In The Spotlight: The Grove Museum
EXPLORE FLORIDA'S HISTORY FROM SLAVERY TO CIVIL RIGHTS
The Grove Museum is a must-see historical site in Tallahassee. Built in the 1830’s by enslaved African Americans, the Grove Museum is one of the best-preserved antebellum residences in Florida. As the home to several generations of the affluent Call and Collins families, The Grove was sold to the state of Florida in 1985 by Governor LeRoy Collins and his wife Mary Call Collins under the promise that the home become a museum to preserve the State’s history for years to come.
Work to convert the residence into a museum began in 2009 after Mary Call Collins passed away. Between 2009 and 2017, the Florida Department of State undertook an award-winning renovation of the home – transforming it into the Museum as it stands today. The museum takes a critical look at slavery and the Florida Civil Rights Movement to educate and empower visitors from across the country. The programs and guided tours make the Grove the ideal destination to get an immersive lesson on how we build a better Florida for future generations.
The standard tour at The Grove Museum highlights the civil rights movement in Tallahassee and Governor LeRoy Collin’s pivotal role in its success. Governor Collins was a strong advocate for civil rights at a time when the Florida Legislature staunchly fought against the Brown vs Board of Education decision to integrate public schools. The Museum hosts many artifacts from Governor Collins time, including a picture of President Lyndon B. Johnson with the Governor, and a pen used to sign the 1964 Civil Rights Act. In addition, The Grove Museum looks at the civil rights movement locally, focusing on the bus boycotts and sit-ins led by FAMU students. The stories of leaders like Patricia and Pricilla Stephens, Wilhelmina Jakes, and Carrie Patterson are brought to life throughout the tour. These tours fulfill the Grove’s mission of engaging the public in dialogue about civil rights and American history.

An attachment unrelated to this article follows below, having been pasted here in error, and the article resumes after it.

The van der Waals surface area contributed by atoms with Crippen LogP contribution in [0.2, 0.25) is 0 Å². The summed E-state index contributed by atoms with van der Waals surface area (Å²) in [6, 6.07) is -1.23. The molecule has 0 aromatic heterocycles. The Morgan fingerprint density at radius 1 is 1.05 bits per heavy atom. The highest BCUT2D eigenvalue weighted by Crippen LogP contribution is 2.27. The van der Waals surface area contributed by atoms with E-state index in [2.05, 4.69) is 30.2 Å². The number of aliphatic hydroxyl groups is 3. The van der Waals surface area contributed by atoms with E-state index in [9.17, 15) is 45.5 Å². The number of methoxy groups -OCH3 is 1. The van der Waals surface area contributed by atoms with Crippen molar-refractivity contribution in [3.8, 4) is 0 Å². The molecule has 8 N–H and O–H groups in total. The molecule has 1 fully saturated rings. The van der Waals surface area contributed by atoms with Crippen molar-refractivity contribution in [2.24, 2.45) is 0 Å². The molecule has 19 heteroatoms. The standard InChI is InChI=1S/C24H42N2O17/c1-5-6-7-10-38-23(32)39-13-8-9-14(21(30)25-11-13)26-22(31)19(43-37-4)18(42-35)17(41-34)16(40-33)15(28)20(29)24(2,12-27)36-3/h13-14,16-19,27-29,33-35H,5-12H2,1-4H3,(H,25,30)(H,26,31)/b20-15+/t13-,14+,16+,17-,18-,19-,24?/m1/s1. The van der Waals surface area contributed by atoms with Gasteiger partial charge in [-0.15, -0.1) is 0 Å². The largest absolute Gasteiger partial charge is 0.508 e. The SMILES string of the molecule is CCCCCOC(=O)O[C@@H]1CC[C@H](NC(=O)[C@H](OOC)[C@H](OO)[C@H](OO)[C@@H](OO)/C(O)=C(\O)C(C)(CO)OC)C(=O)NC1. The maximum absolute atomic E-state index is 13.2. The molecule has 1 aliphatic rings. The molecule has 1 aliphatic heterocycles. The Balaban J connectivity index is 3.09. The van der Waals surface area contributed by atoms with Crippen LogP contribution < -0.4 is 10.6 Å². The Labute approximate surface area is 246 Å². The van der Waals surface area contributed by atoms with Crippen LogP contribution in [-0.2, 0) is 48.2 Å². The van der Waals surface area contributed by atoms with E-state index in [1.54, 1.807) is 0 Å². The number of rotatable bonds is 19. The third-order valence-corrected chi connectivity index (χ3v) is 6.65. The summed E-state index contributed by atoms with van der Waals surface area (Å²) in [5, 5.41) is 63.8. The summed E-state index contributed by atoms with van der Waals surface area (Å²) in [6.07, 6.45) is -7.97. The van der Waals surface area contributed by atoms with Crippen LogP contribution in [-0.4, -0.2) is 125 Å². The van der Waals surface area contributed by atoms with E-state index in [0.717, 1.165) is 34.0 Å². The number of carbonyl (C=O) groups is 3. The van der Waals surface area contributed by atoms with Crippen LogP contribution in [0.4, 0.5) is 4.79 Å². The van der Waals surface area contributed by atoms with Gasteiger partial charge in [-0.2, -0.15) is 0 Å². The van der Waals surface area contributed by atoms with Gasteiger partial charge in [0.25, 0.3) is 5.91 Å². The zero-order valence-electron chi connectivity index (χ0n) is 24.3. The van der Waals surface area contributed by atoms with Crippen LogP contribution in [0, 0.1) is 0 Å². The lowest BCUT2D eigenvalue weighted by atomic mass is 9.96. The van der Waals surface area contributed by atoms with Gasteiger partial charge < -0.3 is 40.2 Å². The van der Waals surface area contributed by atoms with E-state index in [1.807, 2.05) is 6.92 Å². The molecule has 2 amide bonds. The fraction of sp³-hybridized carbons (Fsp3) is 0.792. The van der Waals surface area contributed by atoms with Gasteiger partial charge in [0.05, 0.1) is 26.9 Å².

The Women Making History Tour takes an alternate look at that history in Tallahassee by focusing on the women who lived at the home and their work for women’s rights. This tour provides another crucial layer to Florida’s rich history, and how the women who preserved the Grove contributed to the fight for women’s rights.
To keep history lovers safe from COVID-19, the Grove Museum is offering a wide variety of virtual tours and programs, allowing visitors and residents the opportunity to enjoy the museum from the comfort of their home. The Civil Rights Tour, the Architect and History tour, and other behind the scenes exhibits are all available on the Grove’s website. Nature lovers can also enjoy the virtual Nature Walk and explore the wildlife, native plant species, and healthy ecosystems found in the expansive backyard.
Every aspect of The Grove Museum highlights Florida’s past and invites visitors to learn from the history made in Tallahassee. Engage with history, explore the museum, and help preserve its legacy.